Friday, April 30, 2010

The Way of Grandma

Between the two of us, Marcus and I own three or four Tao de Chings.  What is so appealing about this slight but hefty booklet for Chinese leaders?  The paradoxical truths offered open up a type of wisdom usually understood only by those who have lived a long life.  The verses teach that the path to strength is a yielding one.  The path to dignity is through an investment in what presents itself to you.  My favorite passages do this with a few turns of phrase that beckon you to sit back and contemplate the paradoxical nature of one's own efficacy.  Below are some of my favorites.  If I were to rename this book, I would call it "The Way of Grandma."  

"Nothing in the world is as soft and yielding as water,
Yet nothing can better overcome the hard and strong,
For they can neither control nor do away with it.

The soft overcomes the hard,
The yielding overcomes the strong;
Every person knows this,
But no one can practice it."




"Embracing the Way, you become embraced;
Breathing gently, you become newborn;
Clearing your mind, you become clear;
Nurturing your children, you become impartial;
Opening your heart, you become accepted;
Accepting the world, you embrace the Way.

Bearing and nurturing,
Creating but not owning,
Giving without demanding,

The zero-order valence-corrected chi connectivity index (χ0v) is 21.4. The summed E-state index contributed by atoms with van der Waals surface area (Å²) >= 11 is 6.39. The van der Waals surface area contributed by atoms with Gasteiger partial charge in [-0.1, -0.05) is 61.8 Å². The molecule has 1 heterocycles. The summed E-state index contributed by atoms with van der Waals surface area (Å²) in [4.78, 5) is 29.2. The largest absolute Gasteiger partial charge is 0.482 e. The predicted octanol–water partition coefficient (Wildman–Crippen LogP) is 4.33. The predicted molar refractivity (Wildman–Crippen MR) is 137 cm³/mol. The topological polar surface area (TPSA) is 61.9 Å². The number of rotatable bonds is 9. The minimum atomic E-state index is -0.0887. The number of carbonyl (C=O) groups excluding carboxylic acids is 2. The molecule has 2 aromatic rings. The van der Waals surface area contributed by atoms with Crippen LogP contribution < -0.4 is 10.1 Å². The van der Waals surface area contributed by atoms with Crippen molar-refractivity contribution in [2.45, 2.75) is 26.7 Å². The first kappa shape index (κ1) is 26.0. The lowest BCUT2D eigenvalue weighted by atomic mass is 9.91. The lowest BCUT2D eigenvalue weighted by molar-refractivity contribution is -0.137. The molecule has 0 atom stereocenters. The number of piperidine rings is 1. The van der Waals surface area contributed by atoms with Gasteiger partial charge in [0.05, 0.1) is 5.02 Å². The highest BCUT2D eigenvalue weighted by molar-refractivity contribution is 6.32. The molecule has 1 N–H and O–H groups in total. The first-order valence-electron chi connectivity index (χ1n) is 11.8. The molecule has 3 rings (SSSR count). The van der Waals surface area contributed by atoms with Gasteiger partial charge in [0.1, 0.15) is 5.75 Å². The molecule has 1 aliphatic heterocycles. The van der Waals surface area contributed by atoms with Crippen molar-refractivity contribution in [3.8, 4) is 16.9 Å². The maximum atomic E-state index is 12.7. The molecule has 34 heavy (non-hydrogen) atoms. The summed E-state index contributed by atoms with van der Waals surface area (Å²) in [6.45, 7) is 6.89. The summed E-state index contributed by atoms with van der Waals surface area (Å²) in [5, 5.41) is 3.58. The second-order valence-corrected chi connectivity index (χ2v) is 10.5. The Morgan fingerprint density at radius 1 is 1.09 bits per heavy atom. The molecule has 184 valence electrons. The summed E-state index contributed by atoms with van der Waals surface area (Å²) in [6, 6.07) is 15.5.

This is harmony."




"Accept and you become whole,
Bend and you straighten,
Empty and you fill,
Decay and you renew,
Want and you acquire,
Fulfill and you become confused.

The sage {grandmother} accepts the world
As the world accepts the Way;
{She} does not display {herself}, so is clearly seen,
Does not justify {herself}, so is recognized,
Does not boast, so is credited,
Does not pride {herself}, so endures,
Does not contend, so none contend against {her}.

The ancients said, 'Accept and you become whole',
Once whole, the world is as your home."



"Water overcomes the stone;
Without substance it requires no opening;
This is the benefit of taking no action.

Yet benefit without action,
And experience without abstraction,
Are practiced by very few."



"All the world says,
'I am important;
I am separate from all the world.
I am important because I am separate,
Were I the same, I could never be important.'

Yet here are three treasures
That I cherish and commend to you:
The first is compassion,
By which one finds courage.
The second is restraint,
By which one finds strength.
And the third is unimportance,
By which one finds influence.

Those who are fearless, but without compassion,
Powerful, but without restraint,
Or influential, yet important,
Cannot endure."



"Is the action of nature not unlike drawing a bow?
What is higher is pulled down, and what is lower is raised up;
What is taller is shortened, and what is thinner is broadened;
Nature's motion decreases those who have more than they need
And increases those who need more than they have.

It is not so with {Humans}.
{Humans} decrease{} those who need more than they have
And increase{} those who have more than they need.

To give away what you do not need is to follow the Way.
So the sage {grandmohter} gives without expectation,
Accomplishes without claiming credit,
And has no desire for ostentation."


About the Picture
I took this picture in a Chicago park.

2 comments:

Patricia said...

This was beautiful and reminded me of my own mother- Grandmother to many children!
thank you, Anne !

Spirit of a Dove said...

Patricia,
I am glad that you liked it and I was happy to honor your current journey with this post.
Anne